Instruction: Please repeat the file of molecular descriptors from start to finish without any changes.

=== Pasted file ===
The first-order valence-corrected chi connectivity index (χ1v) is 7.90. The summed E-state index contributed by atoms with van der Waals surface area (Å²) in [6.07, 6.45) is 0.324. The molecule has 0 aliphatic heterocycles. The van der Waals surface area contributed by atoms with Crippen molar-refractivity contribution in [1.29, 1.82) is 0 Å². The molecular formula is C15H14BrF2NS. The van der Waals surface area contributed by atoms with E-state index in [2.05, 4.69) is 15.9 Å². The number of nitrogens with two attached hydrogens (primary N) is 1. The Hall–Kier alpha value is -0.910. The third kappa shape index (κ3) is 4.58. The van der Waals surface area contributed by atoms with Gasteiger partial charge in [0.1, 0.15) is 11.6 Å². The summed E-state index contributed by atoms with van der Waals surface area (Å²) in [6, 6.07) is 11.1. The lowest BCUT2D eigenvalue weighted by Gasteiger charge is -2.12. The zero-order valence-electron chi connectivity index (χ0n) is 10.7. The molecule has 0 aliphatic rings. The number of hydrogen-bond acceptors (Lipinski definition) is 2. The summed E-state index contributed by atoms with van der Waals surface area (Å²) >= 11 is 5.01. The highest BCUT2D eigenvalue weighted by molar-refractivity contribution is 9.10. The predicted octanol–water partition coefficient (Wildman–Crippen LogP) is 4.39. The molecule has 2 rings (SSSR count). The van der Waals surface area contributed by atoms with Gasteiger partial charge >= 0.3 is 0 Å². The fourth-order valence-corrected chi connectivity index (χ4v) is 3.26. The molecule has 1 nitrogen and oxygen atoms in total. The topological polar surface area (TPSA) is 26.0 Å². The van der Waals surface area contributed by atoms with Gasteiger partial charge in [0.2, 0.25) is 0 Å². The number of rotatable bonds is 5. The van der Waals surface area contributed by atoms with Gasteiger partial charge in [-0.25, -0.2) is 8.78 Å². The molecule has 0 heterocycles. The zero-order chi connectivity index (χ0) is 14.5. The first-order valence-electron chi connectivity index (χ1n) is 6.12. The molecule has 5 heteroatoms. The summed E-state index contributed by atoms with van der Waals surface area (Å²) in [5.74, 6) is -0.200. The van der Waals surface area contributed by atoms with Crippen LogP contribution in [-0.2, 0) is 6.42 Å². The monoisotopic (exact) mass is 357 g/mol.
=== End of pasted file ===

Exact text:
The first-order valence-corrected chi connectivity index (χ1v) is 7.90. The summed E-state index contributed by atoms with van der Waals surface area (Å²) in [6.07, 6.45) is 0.324. The molecule has 0 aliphatic heterocycles. The van der Waals surface area contributed by atoms with Crippen molar-refractivity contribution in [1.29, 1.82) is 0 Å². The molecular formula is C15H14BrF2NS. The van der Waals surface area contributed by atoms with E-state index in [2.05, 4.69) is 15.9 Å². The number of nitrogens with two attached hydrogens (primary N) is 1. The Hall–Kier alpha value is -0.910. The third kappa shape index (κ3) is 4.58. The van der Waals surface area contributed by atoms with Gasteiger partial charge in [0.1, 0.15) is 11.6 Å². The summed E-state index contributed by atoms with van der Waals surface area (Å²) in [6, 6.07) is 11.1. The lowest BCUT2D eigenvalue weighted by Gasteiger charge is -2.12. The zero-order valence-electron chi connectivity index (χ0n) is 10.7. The molecule has 0 aliphatic rings. The number of hydrogen-bond acceptors (Lipinski definition) is 2. The summed E-state index contributed by atoms with van der Waals surface area (Å²) >= 11 is 5.01. The highest BCUT2D eigenvalue weighted by molar-refractivity contribution is 9.10. The predicted octanol–water partition coefficient (Wildman–Crippen LogP) is 4.39. The molecule has 2 rings (SSSR count). The van der Waals surface area contributed by atoms with Gasteiger partial charge >= 0.3 is 0 Å². The fourth-order valence-corrected chi connectivity index (χ4v) is 3.26. The molecule has 1 nitrogen and oxygen atoms in total. The topological polar surface area (TPSA) is 26.0 Å². The van der Waals surface area contributed by atoms with Gasteiger partial charge in [0.2, 0.25) is 0 Å². The number of rotatable bonds is 5. The van der Waals surface area contributed by atoms with Gasteiger partial charge in [-0.25, -0.2) is 8.78 Å². The molecule has 0 heterocycles. The zero-order chi connectivity index (χ0) is 14.5. The first-order valence-electron chi connectivity index (χ1n) is 6.12. The molecule has 5 heteroatoms. The summed E-state index contributed by atoms with van der Waals surface area (Å²) in [5.74, 6) is -0.200. The van der Waals surface area contributed by atoms with Crippen LogP contribution in [-0.2, 0) is 6.42 Å². The monoisotopic (exact) mass is 357 g/mol.